Even if a very specialized detail, this lineage may help to shed light on the colonization of Oceania:
Chris A. Corser et al., The Q2 Mitochondrial Haplogroup in Oceania. PLoS ONE 2012. Open access → LINK [ doi:10.1371/journal.pone.0052022]
AbstractMany details surrounding the origins of the peoples of Oceania remain to be resolved, and as a step towards this we report seven new complete mitochondrial genomes from the Q2a haplogroup, from Papua New Guinea, Fiji and Kiribati. This brings the total to eleven Q2 genomes now available. The Q haplogroup (that includes Q2) is an old and diverse lineage in Near Oceania, and is reasonably common; within our sample set of 430, 97 are of the Q haplogroup. However, only 8 are Q2, and we report 7 here. The tree with all complete Q genomes is proven to be minimal. The dating estimate for the origin of Q2 (around 35 Kya) reinforces the understanding that humans have been in Near Oceania for tens of thousands of years; nevertheless the Polynesian maternal haplogroups remain distinctive. A major focus now, with regard to Polynesian ancestry, is to address the differences and timing of the ‘Melanesian’ contribution to the maternal and paternal lineages as people moved further and further into Remote Oceania. Input from other fields such as anthropology, history and linguistics is required for a better understanding and interpretation of the genetic data.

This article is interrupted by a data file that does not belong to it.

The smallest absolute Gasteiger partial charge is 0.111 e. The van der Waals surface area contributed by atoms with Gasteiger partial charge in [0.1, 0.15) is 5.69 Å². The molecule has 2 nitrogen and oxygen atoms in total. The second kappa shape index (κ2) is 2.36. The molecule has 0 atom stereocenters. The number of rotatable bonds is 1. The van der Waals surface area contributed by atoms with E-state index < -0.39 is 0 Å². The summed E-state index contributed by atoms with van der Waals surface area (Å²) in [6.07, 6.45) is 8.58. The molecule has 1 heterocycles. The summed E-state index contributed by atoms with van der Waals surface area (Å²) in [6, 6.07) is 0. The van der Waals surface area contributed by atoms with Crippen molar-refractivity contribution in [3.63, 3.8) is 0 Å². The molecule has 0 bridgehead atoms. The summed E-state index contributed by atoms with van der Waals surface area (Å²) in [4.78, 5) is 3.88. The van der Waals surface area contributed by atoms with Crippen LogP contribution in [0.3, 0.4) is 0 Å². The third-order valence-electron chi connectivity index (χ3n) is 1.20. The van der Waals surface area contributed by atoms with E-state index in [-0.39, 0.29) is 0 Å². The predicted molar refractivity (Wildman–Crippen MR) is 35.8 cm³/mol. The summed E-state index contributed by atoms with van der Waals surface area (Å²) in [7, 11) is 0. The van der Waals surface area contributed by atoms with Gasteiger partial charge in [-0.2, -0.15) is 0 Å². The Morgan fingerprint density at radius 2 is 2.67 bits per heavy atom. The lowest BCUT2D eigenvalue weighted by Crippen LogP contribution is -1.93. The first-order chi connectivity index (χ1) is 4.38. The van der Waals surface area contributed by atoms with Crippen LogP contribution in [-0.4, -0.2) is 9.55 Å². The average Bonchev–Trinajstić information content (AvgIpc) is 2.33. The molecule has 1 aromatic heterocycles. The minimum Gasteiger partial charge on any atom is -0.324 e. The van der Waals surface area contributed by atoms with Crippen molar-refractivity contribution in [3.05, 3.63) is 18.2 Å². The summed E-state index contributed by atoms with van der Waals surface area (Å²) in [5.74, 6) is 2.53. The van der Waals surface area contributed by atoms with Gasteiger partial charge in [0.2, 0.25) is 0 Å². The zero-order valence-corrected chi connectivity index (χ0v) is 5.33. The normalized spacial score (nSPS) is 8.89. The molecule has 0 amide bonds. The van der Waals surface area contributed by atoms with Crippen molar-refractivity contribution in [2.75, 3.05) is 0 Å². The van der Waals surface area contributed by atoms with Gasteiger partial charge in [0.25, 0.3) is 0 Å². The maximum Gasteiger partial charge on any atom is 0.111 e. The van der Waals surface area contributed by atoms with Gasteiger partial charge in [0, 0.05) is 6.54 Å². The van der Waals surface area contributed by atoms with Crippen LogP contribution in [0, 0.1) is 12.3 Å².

|Figure 2. Overview of the Q haplogroup.
The dataset has 36 mitochondrial genomes including all eight Q3 sequences, 17 Q1, three Q2 genomes from Friedlaender et al. , one from Hudjashov et al. ,
together with the seven additional Q2a genomes reported here. The
network has been proved the shortest possible (the minimum number of
mutations) by using the techniques in Pierson et al. . Differences in branching between the four equally parsimonious trees occur in the Q3 subgroup.
See also in this blog:
Ancient DNA… of chickens (Oceanian chickens, that’s it)